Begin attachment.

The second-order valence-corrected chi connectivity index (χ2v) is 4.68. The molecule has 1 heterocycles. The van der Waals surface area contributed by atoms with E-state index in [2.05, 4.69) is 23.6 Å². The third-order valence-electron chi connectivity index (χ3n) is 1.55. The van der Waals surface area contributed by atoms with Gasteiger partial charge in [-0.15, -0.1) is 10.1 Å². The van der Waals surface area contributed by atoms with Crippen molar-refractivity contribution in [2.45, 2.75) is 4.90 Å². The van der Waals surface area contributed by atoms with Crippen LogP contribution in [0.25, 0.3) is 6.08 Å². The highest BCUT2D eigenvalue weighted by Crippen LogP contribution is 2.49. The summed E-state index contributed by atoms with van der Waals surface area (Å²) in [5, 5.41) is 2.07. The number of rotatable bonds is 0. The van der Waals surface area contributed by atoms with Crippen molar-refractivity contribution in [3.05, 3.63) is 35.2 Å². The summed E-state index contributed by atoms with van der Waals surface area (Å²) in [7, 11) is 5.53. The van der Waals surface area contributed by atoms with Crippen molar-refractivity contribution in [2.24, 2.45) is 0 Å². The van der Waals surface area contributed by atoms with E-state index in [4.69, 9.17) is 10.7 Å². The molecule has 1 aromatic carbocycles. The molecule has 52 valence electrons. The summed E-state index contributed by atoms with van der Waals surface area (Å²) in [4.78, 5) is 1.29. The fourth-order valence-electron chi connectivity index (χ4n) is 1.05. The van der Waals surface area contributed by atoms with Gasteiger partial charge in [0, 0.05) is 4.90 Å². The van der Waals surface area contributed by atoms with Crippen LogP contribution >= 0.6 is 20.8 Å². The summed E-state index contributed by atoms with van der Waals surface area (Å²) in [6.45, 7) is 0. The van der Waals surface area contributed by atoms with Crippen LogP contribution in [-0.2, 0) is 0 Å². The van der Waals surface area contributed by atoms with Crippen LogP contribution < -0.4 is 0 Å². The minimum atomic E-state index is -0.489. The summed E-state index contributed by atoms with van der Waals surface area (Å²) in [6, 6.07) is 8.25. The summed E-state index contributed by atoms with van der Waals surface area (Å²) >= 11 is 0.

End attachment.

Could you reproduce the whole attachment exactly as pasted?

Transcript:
The second-order valence-corrected chi connectivity index (χ2v) is 4.68. The molecule has 1 heterocycles. The van der Waals surface area contributed by atoms with E-state index in [2.05, 4.69) is 23.6 Å². The third-order valence-electron chi connectivity index (χ3n) is 1.55. The van der Waals surface area contributed by atoms with Gasteiger partial charge in [-0.15, -0.1) is 10.1 Å². The van der Waals surface area contributed by atoms with Crippen molar-refractivity contribution in [2.45, 2.75) is 4.90 Å². The van der Waals surface area contributed by atoms with Crippen LogP contribution in [0.25, 0.3) is 6.08 Å². The highest BCUT2D eigenvalue weighted by Crippen LogP contribution is 2.49. The summed E-state index contributed by atoms with van der Waals surface area (Å²) in [5, 5.41) is 2.07. The number of rotatable bonds is 0. The van der Waals surface area contributed by atoms with Crippen molar-refractivity contribution in [3.05, 3.63) is 35.2 Å². The summed E-state index contributed by atoms with van der Waals surface area (Å²) in [7, 11) is 5.53. The van der Waals surface area contributed by atoms with Crippen molar-refractivity contribution in [2.24, 2.45) is 0 Å². The van der Waals surface area contributed by atoms with E-state index in [4.69, 9.17) is 10.7 Å². The molecule has 1 aromatic carbocycles. The molecule has 52 valence electrons. The summed E-state index contributed by atoms with van der Waals surface area (Å²) in [4.78, 5) is 1.29. The fourth-order valence-electron chi connectivity index (χ4n) is 1.05. The van der Waals surface area contributed by atoms with Gasteiger partial charge in [0, 0.05) is 4.90 Å². The van der Waals surface area contributed by atoms with Crippen LogP contribution >= 0.6 is 20.8 Å². The summed E-state index contributed by atoms with van der Waals surface area (Å²) in [6.45, 7) is 0. The van der Waals surface area contributed by atoms with Crippen LogP contribution in [-0.2, 0) is 0 Å². The van der Waals surface area contributed by atoms with Crippen LogP contribution < -0.4 is 0 Å². The minimum atomic E-state index is -0.489. The summed E-state index contributed by atoms with van der Waals surface area (Å²) in [6, 6.07) is 8.25. The summed E-state index contributed by atoms with van der Waals surface area (Å²) >= 11 is 0.